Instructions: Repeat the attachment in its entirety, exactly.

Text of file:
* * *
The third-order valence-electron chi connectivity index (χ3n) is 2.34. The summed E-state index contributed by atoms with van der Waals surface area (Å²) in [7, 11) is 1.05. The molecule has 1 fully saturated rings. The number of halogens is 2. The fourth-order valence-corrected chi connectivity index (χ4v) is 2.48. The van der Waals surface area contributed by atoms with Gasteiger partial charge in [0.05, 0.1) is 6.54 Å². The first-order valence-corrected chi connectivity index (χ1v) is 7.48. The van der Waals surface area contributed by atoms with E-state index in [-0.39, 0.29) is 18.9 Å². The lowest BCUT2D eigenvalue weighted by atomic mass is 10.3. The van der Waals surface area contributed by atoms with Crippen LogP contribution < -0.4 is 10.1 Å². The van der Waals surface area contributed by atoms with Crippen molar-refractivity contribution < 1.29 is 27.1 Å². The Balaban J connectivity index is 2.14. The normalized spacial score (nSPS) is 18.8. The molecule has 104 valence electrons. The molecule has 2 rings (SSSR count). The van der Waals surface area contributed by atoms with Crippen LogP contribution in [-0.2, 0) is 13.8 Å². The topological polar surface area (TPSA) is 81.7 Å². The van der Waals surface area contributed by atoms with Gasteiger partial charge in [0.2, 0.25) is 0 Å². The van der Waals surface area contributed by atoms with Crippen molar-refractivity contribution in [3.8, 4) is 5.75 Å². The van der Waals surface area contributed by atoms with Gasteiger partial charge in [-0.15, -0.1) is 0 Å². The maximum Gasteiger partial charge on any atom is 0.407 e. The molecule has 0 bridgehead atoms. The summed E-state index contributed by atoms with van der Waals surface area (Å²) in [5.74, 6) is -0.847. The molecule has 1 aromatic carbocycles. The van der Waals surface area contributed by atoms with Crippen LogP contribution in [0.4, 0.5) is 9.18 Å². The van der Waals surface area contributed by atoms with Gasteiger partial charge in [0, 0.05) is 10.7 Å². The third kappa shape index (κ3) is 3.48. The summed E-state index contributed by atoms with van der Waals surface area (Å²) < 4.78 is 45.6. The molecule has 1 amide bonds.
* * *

The third-order valence-electron chi connectivity index (χ3n) is 2.34. The summed E-state index contributed by atoms with van der Waals surface area (Å²) in [7, 11) is 1.05. The molecule has 1 fully saturated rings. The number of halogens is 2. The fourth-order valence-corrected chi connectivity index (χ4v) is 2.48. The van der Waals surface area contributed by atoms with Gasteiger partial charge in [0.05, 0.1) is 6.54 Å². The first-order valence-corrected chi connectivity index (χ1v) is 7.48. The van der Waals surface area contributed by atoms with E-state index in [-0.39, 0.29) is 18.9 Å². The lowest BCUT2D eigenvalue weighted by atomic mass is 10.3. The van der Waals surface area contributed by atoms with Crippen LogP contribution < -0.4 is 10.1 Å². The van der Waals surface area contributed by atoms with Crippen molar-refractivity contribution < 1.29 is 27.1 Å². The Balaban J connectivity index is 2.14. The normalized spacial score (nSPS) is 18.8. The molecule has 104 valence electrons. The molecule has 2 rings (SSSR count). The van der Waals surface area contributed by atoms with Crippen LogP contribution in [-0.2, 0) is 13.8 Å². The topological polar surface area (TPSA) is 81.7 Å². The van der Waals surface area contributed by atoms with Gasteiger partial charge in [0.2, 0.25) is 0 Å². The van der Waals surface area contributed by atoms with Crippen molar-refractivity contribution in [3.8, 4) is 5.75 Å². The van der Waals surface area contributed by atoms with Gasteiger partial charge in [-0.15, -0.1) is 0 Å². The maximum Gasteiger partial charge on any atom is 0.407 e. The molecule has 0 bridgehead atoms. The summed E-state index contributed by atoms with van der Waals surface area (Å²) in [5.74, 6) is -0.847. The molecule has 1 aromatic carbocycles. The van der Waals surface area contributed by atoms with Crippen LogP contribution in [0.4, 0.5) is 9.18 Å². The van der Waals surface area contributed by atoms with Gasteiger partial charge in [0, 0.05) is 10.7 Å². The third kappa shape index (κ3) is 3.48. The summed E-state index contributed by atoms with van der Waals surface area (Å²) < 4.78 is 45.6. The molecule has 1 amide bonds.